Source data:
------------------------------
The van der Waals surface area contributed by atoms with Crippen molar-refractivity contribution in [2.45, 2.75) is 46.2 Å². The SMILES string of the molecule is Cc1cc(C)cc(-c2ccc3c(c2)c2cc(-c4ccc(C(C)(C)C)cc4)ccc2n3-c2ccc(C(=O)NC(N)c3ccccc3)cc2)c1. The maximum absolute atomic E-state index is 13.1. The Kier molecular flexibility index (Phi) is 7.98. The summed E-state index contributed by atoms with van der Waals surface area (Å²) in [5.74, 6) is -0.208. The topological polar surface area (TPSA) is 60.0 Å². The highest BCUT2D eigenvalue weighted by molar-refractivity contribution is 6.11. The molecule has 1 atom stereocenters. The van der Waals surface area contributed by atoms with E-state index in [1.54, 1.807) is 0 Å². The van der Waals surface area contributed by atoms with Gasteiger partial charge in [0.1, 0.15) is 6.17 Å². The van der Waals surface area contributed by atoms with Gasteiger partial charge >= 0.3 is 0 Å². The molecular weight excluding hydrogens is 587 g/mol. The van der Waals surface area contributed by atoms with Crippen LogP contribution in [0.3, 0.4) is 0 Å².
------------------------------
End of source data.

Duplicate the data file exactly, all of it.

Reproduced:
The van der Waals surface area contributed by atoms with Crippen molar-refractivity contribution in [2.45, 2.75) is 46.2 Å². The SMILES string of the molecule is Cc1cc(C)cc(-c2ccc3c(c2)c2cc(-c4ccc(C(C)(C)C)cc4)ccc2n3-c2ccc(C(=O)NC(N)c3ccccc3)cc2)c1. The maximum absolute atomic E-state index is 13.1. The Kier molecular flexibility index (Phi) is 7.98. The summed E-state index contributed by atoms with van der Waals surface area (Å²) in [5.74, 6) is -0.208. The topological polar surface area (TPSA) is 60.0 Å². The highest BCUT2D eigenvalue weighted by molar-refractivity contribution is 6.11. The molecule has 1 atom stereocenters. The van der Waals surface area contributed by atoms with E-state index in [1.54, 1.807) is 0 Å². The van der Waals surface area contributed by atoms with Gasteiger partial charge in [0.1, 0.15) is 6.17 Å². The van der Waals surface area contributed by atoms with Gasteiger partial charge >= 0.3 is 0 Å². The molecular weight excluding hydrogens is 587 g/mol. The van der Waals surface area contributed by atoms with Crippen LogP contribution in [0.3, 0.4) is 0 Å².